approximately 1 Officer & 4 EM (25-bed unit) to 6 Officers & 45 EM (500-bed unit). These units provided medical care for patients being evacuated on regular cargo or transport
ships on their return trip to their Port of Embarkation/Debarkation, and were in fact supplementary to the permanently assigned medical personnel on board of the transport vessel.
The very FIRST Army Hospital Ship to sail on its maiden trip, was bound for North Africa, it was the ‘USAHS Acadia’ (sent to Boston for conversion May 29, 1942) which departed on June 5, 1943, to be followed by the ‘USAHS Shamrock’ (departed 4 Sep 43) and the ‘USAHS Seminole’ (departed 20 Sep 43), all with the same destination. During the early stages of the Tunisian Campaign (17 Nov 42 > 13 May 43) and as previously indicated, litter patients destined for the ZI were evacuated from Algiers and Oran to the United Kingdom on British Hospital Ships, while neuro-psychiatric and ambulatory patients were sent directly to the United States by unescorted Troopships. A total of 20,358 US Army patients were evacuated from N. Africa to the United States during 1943 (481 by British Hospital Ships, 3,593 by US Hospital Ships, 16,284 by US Transport Ships).
In North Africa, only British Hospital Ships were involved at first, as no American Hospital Ships were yet available, and transfer from shore to ship, was handled with help of LSTs. During the Invasion of Sicily, both the ‘USAHS Acadia’ and ‘USAHS Seminole’ were on call, with additional support from British Hospital Ships and Carriers, while evacuation from the beaches was again handled by LST. Evacuation from the Anzio Beachhead took place by LST to offshore British and American Hospital Ships and Carriers too. While the ‘USAHS Shamrock’ evacuated the majority of its patients to Oran (Algeria), the ‘Acadia’ and ‘Seminole’ were on site to return the most serious cases to the Zone of Interior.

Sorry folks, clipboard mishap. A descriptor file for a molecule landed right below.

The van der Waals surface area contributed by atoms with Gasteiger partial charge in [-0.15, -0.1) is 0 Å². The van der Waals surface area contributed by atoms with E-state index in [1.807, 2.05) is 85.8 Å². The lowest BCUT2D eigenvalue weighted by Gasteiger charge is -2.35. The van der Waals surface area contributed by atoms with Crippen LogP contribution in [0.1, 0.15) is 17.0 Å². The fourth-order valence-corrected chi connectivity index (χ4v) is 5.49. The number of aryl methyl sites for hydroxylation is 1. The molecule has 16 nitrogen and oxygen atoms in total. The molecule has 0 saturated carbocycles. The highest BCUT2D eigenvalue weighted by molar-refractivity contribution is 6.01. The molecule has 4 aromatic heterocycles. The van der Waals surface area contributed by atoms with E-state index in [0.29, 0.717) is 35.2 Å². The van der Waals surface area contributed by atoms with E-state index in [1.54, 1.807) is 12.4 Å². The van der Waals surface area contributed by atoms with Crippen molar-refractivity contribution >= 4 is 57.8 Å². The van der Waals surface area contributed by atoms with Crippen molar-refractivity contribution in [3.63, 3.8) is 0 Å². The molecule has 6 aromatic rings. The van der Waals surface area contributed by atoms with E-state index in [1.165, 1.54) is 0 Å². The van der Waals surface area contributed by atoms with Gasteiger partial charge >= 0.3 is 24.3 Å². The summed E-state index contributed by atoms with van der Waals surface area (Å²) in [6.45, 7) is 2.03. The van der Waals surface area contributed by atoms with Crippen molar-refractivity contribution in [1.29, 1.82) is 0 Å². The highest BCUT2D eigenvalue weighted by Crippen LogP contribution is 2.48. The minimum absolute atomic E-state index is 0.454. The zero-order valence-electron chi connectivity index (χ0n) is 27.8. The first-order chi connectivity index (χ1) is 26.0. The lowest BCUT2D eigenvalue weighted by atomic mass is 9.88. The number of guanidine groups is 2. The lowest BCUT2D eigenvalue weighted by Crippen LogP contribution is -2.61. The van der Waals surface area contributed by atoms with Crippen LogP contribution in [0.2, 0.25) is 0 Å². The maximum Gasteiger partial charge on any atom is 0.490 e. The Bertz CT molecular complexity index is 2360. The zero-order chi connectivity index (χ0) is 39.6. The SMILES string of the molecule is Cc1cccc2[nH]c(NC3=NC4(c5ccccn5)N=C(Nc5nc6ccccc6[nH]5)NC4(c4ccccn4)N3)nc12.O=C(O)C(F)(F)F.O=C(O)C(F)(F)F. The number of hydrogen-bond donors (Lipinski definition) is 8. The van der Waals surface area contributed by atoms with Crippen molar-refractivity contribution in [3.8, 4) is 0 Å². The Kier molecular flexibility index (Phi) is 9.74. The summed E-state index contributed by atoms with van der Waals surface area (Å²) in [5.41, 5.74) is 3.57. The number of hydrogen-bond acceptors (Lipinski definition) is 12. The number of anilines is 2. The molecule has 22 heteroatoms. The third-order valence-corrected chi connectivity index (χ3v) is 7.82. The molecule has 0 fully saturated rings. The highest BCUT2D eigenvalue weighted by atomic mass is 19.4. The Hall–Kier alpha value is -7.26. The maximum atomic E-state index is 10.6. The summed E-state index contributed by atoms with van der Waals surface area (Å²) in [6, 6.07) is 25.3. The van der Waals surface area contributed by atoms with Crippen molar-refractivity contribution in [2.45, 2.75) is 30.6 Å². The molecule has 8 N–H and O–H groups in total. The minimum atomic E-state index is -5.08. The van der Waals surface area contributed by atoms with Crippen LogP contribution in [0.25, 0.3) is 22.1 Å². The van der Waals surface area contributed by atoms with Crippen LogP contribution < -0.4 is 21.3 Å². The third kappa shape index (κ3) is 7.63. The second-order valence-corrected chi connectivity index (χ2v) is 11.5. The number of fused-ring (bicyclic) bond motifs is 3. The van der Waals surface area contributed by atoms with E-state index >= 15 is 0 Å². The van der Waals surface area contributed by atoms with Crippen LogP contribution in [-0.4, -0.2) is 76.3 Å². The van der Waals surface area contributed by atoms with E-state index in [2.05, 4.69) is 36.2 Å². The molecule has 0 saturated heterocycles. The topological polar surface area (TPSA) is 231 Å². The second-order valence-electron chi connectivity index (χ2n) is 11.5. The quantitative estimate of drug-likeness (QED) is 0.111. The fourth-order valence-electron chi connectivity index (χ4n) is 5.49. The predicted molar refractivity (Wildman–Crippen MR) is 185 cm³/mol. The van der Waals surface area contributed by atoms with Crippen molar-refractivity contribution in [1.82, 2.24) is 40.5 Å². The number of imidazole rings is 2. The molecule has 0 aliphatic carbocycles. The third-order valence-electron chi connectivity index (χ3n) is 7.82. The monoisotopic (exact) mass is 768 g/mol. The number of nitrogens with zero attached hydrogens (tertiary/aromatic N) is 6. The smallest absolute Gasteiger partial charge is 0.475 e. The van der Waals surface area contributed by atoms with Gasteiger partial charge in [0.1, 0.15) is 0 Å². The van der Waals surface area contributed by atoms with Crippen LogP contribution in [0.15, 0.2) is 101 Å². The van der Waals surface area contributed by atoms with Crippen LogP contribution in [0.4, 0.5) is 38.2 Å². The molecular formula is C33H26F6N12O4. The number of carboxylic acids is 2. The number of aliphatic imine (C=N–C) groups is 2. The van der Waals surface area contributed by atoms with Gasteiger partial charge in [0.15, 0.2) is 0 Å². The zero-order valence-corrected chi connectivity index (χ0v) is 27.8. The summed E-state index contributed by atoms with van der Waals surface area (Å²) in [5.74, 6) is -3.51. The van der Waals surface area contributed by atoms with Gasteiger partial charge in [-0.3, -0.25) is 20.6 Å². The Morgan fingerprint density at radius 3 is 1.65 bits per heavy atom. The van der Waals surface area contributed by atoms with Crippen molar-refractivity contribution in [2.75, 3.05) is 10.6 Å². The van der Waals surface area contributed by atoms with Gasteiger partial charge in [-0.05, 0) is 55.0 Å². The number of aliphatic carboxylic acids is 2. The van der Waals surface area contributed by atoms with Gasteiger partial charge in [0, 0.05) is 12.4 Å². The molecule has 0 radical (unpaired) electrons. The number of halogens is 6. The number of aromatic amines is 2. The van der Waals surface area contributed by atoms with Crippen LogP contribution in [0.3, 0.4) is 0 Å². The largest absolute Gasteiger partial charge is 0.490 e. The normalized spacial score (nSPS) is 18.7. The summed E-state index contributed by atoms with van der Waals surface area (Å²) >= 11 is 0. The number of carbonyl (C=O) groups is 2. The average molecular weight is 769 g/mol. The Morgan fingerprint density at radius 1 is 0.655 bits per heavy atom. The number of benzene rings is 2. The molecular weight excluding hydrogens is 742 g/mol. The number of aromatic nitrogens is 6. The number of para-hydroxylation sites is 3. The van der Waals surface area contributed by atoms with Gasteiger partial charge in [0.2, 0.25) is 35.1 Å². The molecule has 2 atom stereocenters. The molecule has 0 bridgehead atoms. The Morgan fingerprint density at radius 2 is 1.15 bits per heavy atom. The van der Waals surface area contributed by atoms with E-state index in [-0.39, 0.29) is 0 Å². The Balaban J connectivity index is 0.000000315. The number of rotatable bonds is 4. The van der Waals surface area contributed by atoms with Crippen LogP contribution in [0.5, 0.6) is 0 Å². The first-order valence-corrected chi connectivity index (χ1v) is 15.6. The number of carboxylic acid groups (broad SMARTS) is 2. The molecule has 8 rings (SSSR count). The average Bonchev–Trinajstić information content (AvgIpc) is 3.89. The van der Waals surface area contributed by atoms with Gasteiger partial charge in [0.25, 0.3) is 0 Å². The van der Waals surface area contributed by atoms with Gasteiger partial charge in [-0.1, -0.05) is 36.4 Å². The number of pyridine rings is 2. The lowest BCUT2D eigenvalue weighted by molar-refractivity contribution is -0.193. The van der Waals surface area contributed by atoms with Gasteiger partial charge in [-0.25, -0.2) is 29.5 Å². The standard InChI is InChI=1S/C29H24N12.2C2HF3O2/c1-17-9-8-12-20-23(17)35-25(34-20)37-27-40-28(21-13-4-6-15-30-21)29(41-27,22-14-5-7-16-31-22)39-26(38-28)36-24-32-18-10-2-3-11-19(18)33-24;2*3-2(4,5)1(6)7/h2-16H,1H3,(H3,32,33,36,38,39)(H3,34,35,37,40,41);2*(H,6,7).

For D-Day, June 1944, Navy shore parties loaded casualties onto LSTs and other vessels for evacuation to England. Fifty-four out of 103 LSTs were converted to accommodate casualties (capacity 144 + 150 litter patients + 100/150 walking wounded). LSTs received ample allowances of battle dressings, morphine, sulfa, whole blood, plasma, and penicillin, and on its outbound voyage each LST carried exchange units of blankets, litters, splints, plasma, and surgical dressings for the French beaches. There was still some apprehension however; indeed the LSTs had no Geneva Convention protection! Between D-Day and D+11, LSTs transported almost 80% of the wounded evacuated from Normandy. The casualties that were not, or could not be evacuated by LST, crossed the Channel on 4 British Hospital Carriers, i.e. converted ferries and coastal steamers, painted white and bearing Red Crosses (for Geneva Convention protection) which shuttled between Southampton and Utah or Omaha Beaches – they were the ‘Dinard’ (patient capacity 208), the ‘Naushon’ (patient capacity 300), the ‘Lady Connaught’ (patient capacity 341), and the ‘Prague’ (patient capacity 422). Since there were not enough ships to carry all the wounded, American and British authorities negotiated and secured a total of 7 Hospital Carriers and 2 Hospital Ships for the cross-Channel run.